'Avatar,' 'Young Victoria' offer vivid glimpses of other times, cultures
"The Young Victoria," a sumptuous period drama starring Emily Blunt as the teenage girl on the verge of assuming the British throne in 1837, will swan into a couple of art houses Friday, just as "Avatar," the multimillion-dollar special-effects extravaganza thundering our way for more than a decade, will swamp the nation's multiplexes. "The Young Victoria's" producers include film royalty (Martin Scorsese) and actual royalty (Sarah Ferguson), but "Avatar" was made for a king's ransom: Its budget is reported to be anywhere from $230 million to $300 million, not counting marketing costs. And its writer-director, James Cameron, has promised that its seamless mix of live-action, computer-animated and 3-D technology will redefine cinematic grammar.
Let the record show that each movie succeeds on its own merits, and in accordance with the conventions of its genre: "The Young Victoria" as classy, sophisticated portraiture that effortlessly limns history and epic romance (the movie was written by "Gosford Park's" Julian Fellowes); "Avatar" as a science-fiction-fantasy-action-adventure that energetically earns every one of its hyphens.
"Avatar" makes no great literary claims -- its dialogue is eye-rollingly corny and its plot has been cobbled together from any number of forgettable B-movies. But, like "The Young Victoria," Cameron's film swiftly and completely transports viewers into another world, in this case a distant moon called Pandora, in the year 2154. At their best, both films create a fully immersive experience, plunging viewers into the past and the future with dazzling detail and immediacy.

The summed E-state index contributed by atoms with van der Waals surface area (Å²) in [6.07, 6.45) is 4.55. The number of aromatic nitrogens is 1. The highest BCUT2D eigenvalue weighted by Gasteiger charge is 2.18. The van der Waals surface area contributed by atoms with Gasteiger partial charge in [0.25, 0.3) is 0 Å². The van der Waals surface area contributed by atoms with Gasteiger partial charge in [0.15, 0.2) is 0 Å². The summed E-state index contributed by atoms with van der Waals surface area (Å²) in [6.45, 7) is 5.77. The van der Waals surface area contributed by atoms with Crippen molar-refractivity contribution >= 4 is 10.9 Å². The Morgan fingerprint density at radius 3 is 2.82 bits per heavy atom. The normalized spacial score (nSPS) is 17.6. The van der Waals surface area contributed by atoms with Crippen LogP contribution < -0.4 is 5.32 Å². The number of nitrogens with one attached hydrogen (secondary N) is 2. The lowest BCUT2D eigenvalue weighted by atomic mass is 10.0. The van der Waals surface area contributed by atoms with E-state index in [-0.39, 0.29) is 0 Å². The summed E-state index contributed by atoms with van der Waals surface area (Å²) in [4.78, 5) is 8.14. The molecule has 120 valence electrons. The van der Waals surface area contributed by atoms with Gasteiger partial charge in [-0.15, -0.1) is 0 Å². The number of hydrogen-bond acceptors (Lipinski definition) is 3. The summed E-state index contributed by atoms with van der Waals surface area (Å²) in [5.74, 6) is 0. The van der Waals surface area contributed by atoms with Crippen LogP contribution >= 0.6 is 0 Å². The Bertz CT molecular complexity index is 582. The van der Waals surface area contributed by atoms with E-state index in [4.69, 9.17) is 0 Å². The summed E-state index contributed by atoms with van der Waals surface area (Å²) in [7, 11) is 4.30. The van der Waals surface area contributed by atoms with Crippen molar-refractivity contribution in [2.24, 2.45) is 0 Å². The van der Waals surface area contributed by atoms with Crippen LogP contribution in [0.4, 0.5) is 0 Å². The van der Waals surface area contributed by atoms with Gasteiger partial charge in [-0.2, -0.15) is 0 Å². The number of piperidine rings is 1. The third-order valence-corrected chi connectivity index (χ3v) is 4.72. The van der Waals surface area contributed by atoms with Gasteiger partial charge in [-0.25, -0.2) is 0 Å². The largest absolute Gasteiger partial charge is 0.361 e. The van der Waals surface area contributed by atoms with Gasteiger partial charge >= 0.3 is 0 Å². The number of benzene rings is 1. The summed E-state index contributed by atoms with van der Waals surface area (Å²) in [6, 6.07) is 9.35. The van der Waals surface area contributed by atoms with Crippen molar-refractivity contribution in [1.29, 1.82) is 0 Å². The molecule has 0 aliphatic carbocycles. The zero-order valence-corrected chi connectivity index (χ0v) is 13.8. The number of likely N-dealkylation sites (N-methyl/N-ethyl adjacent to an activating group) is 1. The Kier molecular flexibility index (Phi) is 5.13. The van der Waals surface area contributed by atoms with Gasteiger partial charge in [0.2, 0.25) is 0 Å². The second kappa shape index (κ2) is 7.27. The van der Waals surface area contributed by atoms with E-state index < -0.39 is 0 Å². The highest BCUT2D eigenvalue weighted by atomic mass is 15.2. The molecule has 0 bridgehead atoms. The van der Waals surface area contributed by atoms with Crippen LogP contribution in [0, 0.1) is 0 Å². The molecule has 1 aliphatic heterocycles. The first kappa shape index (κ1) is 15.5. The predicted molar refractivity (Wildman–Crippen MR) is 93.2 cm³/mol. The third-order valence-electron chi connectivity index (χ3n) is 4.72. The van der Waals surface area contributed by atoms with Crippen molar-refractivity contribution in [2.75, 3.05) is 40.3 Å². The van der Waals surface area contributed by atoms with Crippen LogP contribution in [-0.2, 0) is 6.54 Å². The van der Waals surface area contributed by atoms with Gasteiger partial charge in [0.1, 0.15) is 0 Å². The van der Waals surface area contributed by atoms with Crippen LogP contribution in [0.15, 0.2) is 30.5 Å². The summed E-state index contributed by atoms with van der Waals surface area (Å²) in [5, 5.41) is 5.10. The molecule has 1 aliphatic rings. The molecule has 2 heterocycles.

Filmgoers watching "The Young Victoria" or "Avatar" will find themselves exceedingly well served by each movie's surface pleasures: the damask splendor in one, the psychedelic jungles in the other. But anyone attuned to subtext will also find that they represent a fascinating continuum through culture and history, starting in Her Majesty's veddy proper 19th century and finding its interplanetary end in Cameron's 22nd.
Focusing as it does on Victoria's early years and courtship with Prince Albert (Rupert Friend), "The Young Victoria" conveys only the most subtle whiffs of the British Empire that would flourish so aggressively over the course of Victoria's reign, which ended with her death in 1901. In concentrating on her early years, when she first takes up with the forward-thinking Albert, "The Young Victoria" spotlights the promises of progress and enlightenment, and anticipates more troubling notions of hegemony.
So the ruthless and often rapacious depredations that characterized British and European colonization during Victoria's Pax Britannia are relegated to mere whiffs in "The Young Victoria," where her uncle King Leopold I of Belgium plays matchmaker in the 1830s. But viewers familiar with the next generation may well recognize him as the father of King Leopold II, who as a contemporary of his British cousin, and with the aid of his vicious private army, established a colony in Congo, where he enslaved millions in order to extract valuable rubber and ivory. As a love story would have it, we see only cooing and courtliness, even if their union would have such consequence.